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Istanbul is enjoying a strong economic performance and a highly favorable business climate. The city is a dynamic economic engine of growth, with a diversified structure and international recognition. Istanbul has maintained its strong position internationally, in addition to boasting a recognized city brand.
As such, Istanbul is a major global city for business and FDI, proved by the fact that it has been selected as the Top Southern European City of the Future, according to the European Cities and Regions of the Future 2018/19 Report by fDi Magazine. Moreover, the same report selects Istanbul as the 9th best city regarding business friendliness in the whole European continent.
According to the “Doing Business 2019–Training for Reforms” report, last year’s reforms accelerated Turkey’s efforts to improve the business climate for domestic small and medium enterprises.
Turkey ranked 43rd in the World Bank’s Ease of Doing Business list for 2019, climbing 17 places compared to the previous year. This has made Turkey the top improver in the world. This, added to the country’s strong economic growth rate, has propelled Istanbul higher in the rankings of several reports.
The Turkish economy has undergone a profound economic transformation recently. Owing to the appropriate policy implementation aimed at solving the structural problems of the economy, the negative impact of the global financial crisis on Turkey, and so on Istanbul, has been very limited.
As a growing city with a strong history of economic performance and significant infrastructure investment, Istanbul is Turkey’s locomotive. Valued US$257 billion of GDP Istanbul’s economy accounts for approx. 40% of Turkey’s economy. Istanbul’s GDP, therefore, surpasses that of about 25 European countries such as Romania, Hungary, Croatia, and Luxembourg.
As the Turkish economy grows with historic records, Istanbul acts as the engine of growth, having a US$17.1 k GDP per capita, which is well above the national average. Compared to the 2001 level, GDP per capita in Istanbul has increased more than fivefold. The foreign trade volume is approx. US$206 billion, were 75 k companies are dealing with international trade in Istanbul.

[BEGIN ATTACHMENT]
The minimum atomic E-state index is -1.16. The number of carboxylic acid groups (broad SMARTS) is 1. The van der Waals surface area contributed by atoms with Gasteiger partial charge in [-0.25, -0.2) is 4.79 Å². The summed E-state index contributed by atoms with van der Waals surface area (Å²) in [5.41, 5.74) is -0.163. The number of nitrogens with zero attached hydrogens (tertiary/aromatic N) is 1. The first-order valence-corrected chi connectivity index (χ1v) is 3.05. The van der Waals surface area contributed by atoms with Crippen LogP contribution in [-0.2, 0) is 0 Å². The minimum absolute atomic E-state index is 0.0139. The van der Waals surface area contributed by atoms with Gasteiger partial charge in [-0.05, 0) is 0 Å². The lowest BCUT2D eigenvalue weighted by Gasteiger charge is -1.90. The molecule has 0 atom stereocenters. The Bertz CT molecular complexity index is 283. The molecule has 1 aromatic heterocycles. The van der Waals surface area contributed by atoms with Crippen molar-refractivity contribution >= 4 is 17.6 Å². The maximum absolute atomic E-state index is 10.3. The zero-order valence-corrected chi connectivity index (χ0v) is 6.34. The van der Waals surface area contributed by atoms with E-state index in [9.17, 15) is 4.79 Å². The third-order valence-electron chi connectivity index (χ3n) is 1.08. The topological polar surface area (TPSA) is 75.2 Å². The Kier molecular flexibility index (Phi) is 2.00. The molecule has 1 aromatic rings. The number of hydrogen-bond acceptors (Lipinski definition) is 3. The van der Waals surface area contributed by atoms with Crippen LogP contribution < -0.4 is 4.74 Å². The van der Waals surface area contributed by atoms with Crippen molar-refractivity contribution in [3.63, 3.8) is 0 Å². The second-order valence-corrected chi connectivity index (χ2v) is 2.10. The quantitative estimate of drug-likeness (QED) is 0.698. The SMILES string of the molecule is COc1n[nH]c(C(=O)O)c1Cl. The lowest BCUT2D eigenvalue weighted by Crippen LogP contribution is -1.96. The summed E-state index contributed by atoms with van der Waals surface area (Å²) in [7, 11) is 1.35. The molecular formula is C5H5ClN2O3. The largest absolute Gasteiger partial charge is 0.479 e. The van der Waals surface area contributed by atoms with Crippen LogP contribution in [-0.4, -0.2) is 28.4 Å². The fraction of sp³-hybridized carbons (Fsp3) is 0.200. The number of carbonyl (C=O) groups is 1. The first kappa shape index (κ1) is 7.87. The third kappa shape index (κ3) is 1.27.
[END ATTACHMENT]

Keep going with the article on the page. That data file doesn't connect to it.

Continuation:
The global financial crisis of the late 2000s precipitated an economic downturn of such magnitude and reach that many now refer to the period as the “Great Recession”. According to the International Monetary Fund, global economic output, which had grown at an annual rate of 3.2% from 1993 to 2007, actually shrank by 2% from 2008 to 2009. Aggregate views of the global economy, however, mask the distinct experiences of its real hubs – major metropolitan areas.
Metro areas, which are economically integrated collections of cities, suburbs, and often surrounding rural areas, are centers of high-value economic activity in their respective nations and worldwide. As the business and financial capital of Turkey, Istanbul’s higher labor productivity (gross value added (GVA) per employee), which equaled USD38k in 2016, boosts the average disposable income per household, according to Euromonitor International.
For their cities to stand out and attract businesses and the investments they bring, city leaders need a clear understanding of the specific factors that affect the quality of living for their residents. Addressing the issues that may lower a city’s quality of living and highlighting where it succeeds can provide a sustainable competitive advantage.
Mercer’s Cost of Living Survey, one of the world’s most comprehensive, is designed to help multinational companies and governments determine compensation allowances for their expatriate employees. The survey covers 209 cities across five continents and measures the comparative cost of more than 200 items in each location, including housing, transportation, food, clothing, household goods, and entertainment.
Governments and major companies use data from this survey to protect the purchasing power of their employees when transferred abroad and to assess local expatriate housing allowances. Istanbul is ranked 163rd city in the cost of living survey, which means an affordable urban life awaits you at the crossroads of Europe and Asia.